Northwestern Football: 2020 Wildcats Season Preview and Prediction

The Wildcats rank No. 59 in Athlon's Top 130 for 2020

After Northwestern defeated Illinois to complete a miserable 3–9 season, coach Pat Fitzgerald wasn’t subtle. “This is never happening again,” he told players in the locker room. Northwestern is determined to show that 2019, the worst season in Fitzgerald’s 14-year tenure, is an outlier and not a harbinger of an extended downturn.

 

Northwestern needs a jolt on offense and hired veteran play-caller Mike Bajakian to provide one. Bajakian takes over a unit that last year ranked 126th in scoring (16.3 ppg), 128th in passing TDs (six), and last in yards per pass attempt (4.5).

 

The internal belief is that if Northwestern gets moderate upgrades at quarterback, the team should be back in the Big Ten West race. The defense held up decently last season, and most of the back seven returns. If recent recruiting gains pay off with the overdue changes on offense, Northwestern could approach its typical output under Fitzgerald (7.1 wins per season).

 

Related: Athlon Sports' College Football Top 25 for 2020

 

Previewing Northwestern's Offense for 2020

 

Bajakian’s arrival is seismic, as Fitzgerald had retained the same coordinator (Mick McCall) since 2008. The offense bottoming out forced a change, but the unit hadn’t been lighting it up. From 2015 to 2018, Northwestern ranked 106th nationally in scoring (24.7 ppg) and 110th in plays of 20 yards or longer (203), despite ranking 24th in win percentage (.679).

 

In Bajakian, Fitzgerald gets a play-caller who embraces complementary football and the run game, but also knows offenses need big plays to succeed. Bajakian takes over a quarterback room that fell apart in 2019 but could improve. The big reason: Peyton Ramsey, a graduate transfer from Indiana who started 23 games and passed for 5,329 yards the last two seasons. Ramsey is a proven Big Ten starter who should stabilize the position. Northwestern also regains veteran reserve TJ Green, who broke his foot in the 2019 opener and likely would have started all season. Hunter Johnson, the heralded Clemson transfer who struggled mightily in 2019, gets a clean slate with no expectations, and junior Andrew Marty also returns.

 

Northwestern also must get more from its receivers. Senior Riley Lees (91 career receptions) leads the group, but Bajakian must identify other options, especially potential deep threats. Junior Berkeley Holman averaged nearly 14 yards per catch in limited work last season, while senior Ramaud Chiaokhiao-Bowman should see more targets. Bajakian will feature tight ends, but Northwestern needs playmakers to emerge after the group generated only seven receptions for 30 yards last fall.

 

The run remains Northwestern’s strength, especially with Isaiah Bowser (91.9 ypg in Big Ten play in 2018) healthy after logging only 59 carries last season. Sophomore Drake Anderson is a solid second option, and Kyric McGowan’s explosive speed could lead to an enhanced role. The offense’s overall ineptitude obscured an uptick in line play under assistant Kurt Anderson, who returns four starters, including NFL prospect Rashawn Slater, and welcomes the program’s top recruit in Peter Skoronski.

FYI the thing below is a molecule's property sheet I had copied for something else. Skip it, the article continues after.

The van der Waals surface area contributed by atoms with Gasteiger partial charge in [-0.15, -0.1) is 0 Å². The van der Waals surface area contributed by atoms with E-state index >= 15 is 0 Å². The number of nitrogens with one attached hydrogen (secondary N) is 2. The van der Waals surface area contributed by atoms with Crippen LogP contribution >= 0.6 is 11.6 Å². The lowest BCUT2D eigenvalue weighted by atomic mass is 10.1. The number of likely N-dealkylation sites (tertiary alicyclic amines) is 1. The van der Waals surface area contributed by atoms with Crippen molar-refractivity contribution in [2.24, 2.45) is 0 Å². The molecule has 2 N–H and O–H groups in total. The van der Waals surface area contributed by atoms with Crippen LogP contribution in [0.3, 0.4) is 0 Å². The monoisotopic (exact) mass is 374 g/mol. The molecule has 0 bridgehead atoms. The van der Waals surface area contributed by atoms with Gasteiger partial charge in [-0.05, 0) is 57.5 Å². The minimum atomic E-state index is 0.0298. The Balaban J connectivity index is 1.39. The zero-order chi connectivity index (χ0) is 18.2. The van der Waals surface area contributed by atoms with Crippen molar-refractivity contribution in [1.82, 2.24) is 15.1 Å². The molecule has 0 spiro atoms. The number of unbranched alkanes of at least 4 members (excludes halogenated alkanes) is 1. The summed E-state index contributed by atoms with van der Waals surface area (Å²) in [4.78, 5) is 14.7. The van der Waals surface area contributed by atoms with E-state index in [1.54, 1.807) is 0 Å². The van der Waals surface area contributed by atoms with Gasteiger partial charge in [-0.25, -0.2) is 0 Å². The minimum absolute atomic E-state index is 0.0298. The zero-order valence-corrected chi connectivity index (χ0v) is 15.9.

Previewing Northwestern's Defense for 2020

 

The team’s signature unit should thrive under 72-year-old Mike Hankwitz, back for a 13th season as coordinator after some minor arm-twisting. Since 2015, Northwestern ranks 18th nationally in defensive efficiency and 17th in total touchdowns allowed.

 

The Wildcats return a seasoned linebacker group, headlined by Paddy Fisher, a three-year starter and two-time All-Big Ten selection who has 315 career tackles and nine forced fumbles. Fisher last season played second fiddle to Blake Gallagher, who led Northwestern in tackles (91) and interceptions (three). Fellow senior Chris Bergin enters his second year as a starter.

 

Northwestern’s secondary also should be a strength, especially if cornerback Greg Newsome II stays healthy. Senior safeties Travis Whillock and JR Pace both have received All-Big Ten recognition, and cornerback Cameron Ruiz shows playmaking promise. Continued development from young players like safety Bryce Jackson and cornerback A.J. Hampton will be key.

 

The defensive line has the most to replace but also the strongest history of reloading. If Earnest Brown IV stays healthy, he should help fill the pass-rushing void left by Joe Gaziano, Northwestern’s all-time sacks leader. Other linemen like Eku Leota and Jason Gold Jr. step into bigger roles to complement Samdup Miller, a three-year starter at end, and veteran tackles Jake Saunders and Trevor Kent.

 

Related: Big Ten 2020 Football Predictions

 

Previewing Northwestern's Specialists for 2020

 

Kicker Charlie Kuhbander is back for his fourth year, trying to capture the form of his first, when he made 13 field goals. Northwestern has found a new punter in Kent State graduate transfer Derek Adams. Lees leads a return game that finished in the middle of the league in 2019, and he will likely get help from McGowan and others.

 

Final Analysis

 

Northwestern needed a new voice on offense and likely a new quarterback, too. In Bajakian and Ramsey, it adds two proven pieces who could help restore bowl eligibility. Northwestern needs a senior-laden defense to lead the way, and to get better luck on the health front. The Wildcats also must navigate a tricky start: Michigan State (road), Tulane (home), Central Michigan (home), Penn State (road).

 

National Ranking: 59

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